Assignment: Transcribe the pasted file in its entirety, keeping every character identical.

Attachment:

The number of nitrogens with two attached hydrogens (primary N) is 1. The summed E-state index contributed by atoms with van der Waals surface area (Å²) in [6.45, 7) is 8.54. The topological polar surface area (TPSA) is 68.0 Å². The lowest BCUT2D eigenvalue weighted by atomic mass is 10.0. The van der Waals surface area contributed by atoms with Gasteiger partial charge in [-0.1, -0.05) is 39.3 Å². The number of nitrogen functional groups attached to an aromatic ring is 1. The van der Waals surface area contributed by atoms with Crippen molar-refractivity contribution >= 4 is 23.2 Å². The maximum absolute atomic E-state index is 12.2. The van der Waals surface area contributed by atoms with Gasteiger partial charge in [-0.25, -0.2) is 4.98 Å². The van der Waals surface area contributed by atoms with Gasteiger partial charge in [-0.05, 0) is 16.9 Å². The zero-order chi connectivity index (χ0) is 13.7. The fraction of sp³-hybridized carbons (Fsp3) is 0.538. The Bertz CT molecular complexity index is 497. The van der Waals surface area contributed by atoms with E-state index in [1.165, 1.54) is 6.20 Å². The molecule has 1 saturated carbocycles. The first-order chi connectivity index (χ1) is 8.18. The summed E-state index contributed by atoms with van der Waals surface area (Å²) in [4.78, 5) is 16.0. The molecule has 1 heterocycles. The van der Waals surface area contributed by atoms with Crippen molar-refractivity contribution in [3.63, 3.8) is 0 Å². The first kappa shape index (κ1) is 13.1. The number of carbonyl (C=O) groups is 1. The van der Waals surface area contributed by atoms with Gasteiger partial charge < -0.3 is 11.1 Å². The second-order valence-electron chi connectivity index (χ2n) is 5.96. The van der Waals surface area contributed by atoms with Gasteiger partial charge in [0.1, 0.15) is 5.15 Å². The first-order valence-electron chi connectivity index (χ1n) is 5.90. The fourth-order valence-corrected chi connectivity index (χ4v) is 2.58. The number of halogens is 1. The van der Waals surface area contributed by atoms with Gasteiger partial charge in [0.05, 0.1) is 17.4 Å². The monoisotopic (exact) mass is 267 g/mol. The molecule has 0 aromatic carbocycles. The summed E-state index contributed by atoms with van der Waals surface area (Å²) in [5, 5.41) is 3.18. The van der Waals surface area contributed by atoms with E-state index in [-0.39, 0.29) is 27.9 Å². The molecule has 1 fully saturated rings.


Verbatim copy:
The number of nitrogens with two attached hydrogens (primary N) is 1. The summed E-state index contributed by atoms with van der Waals surface area (Å²) in [6.45, 7) is 8.54. The topological polar surface area (TPSA) is 68.0 Å². The lowest BCUT2D eigenvalue weighted by atomic mass is 10.0. The van der Waals surface area contributed by atoms with Gasteiger partial charge in [-0.1, -0.05) is 39.3 Å². The number of nitrogen functional groups attached to an aromatic ring is 1. The van der Waals surface area contributed by atoms with Crippen molar-refractivity contribution >= 4 is 23.2 Å². The maximum absolute atomic E-state index is 12.2. The van der Waals surface area contributed by atoms with Gasteiger partial charge in [-0.25, -0.2) is 4.98 Å². The van der Waals surface area contributed by atoms with Gasteiger partial charge in [-0.05, 0) is 16.9 Å². The zero-order chi connectivity index (χ0) is 13.7. The fraction of sp³-hybridized carbons (Fsp3) is 0.538. The Bertz CT molecular complexity index is 497. The van der Waals surface area contributed by atoms with E-state index in [1.165, 1.54) is 6.20 Å². The molecule has 1 saturated carbocycles. The first-order chi connectivity index (χ1) is 8.18. The summed E-state index contributed by atoms with van der Waals surface area (Å²) in [4.78, 5) is 16.0. The molecule has 1 heterocycles. The van der Waals surface area contributed by atoms with Crippen molar-refractivity contribution in [3.63, 3.8) is 0 Å². The first kappa shape index (κ1) is 13.1. The number of carbonyl (C=O) groups is 1. The van der Waals surface area contributed by atoms with Gasteiger partial charge < -0.3 is 11.1 Å². The second-order valence-electron chi connectivity index (χ2n) is 5.96. The van der Waals surface area contributed by atoms with Gasteiger partial charge in [0.1, 0.15) is 5.15 Å². The first-order valence-electron chi connectivity index (χ1n) is 5.90. The fourth-order valence-corrected chi connectivity index (χ4v) is 2.58. The number of halogens is 1. The van der Waals surface area contributed by atoms with Gasteiger partial charge in [0.05, 0.1) is 17.4 Å². The monoisotopic (exact) mass is 267 g/mol. The molecule has 0 aromatic carbocycles. The summed E-state index contributed by atoms with van der Waals surface area (Å²) in [5, 5.41) is 3.18. The van der Waals surface area contributed by atoms with E-state index in [-0.39, 0.29) is 27.9 Å². The molecule has 1 fully saturated rings.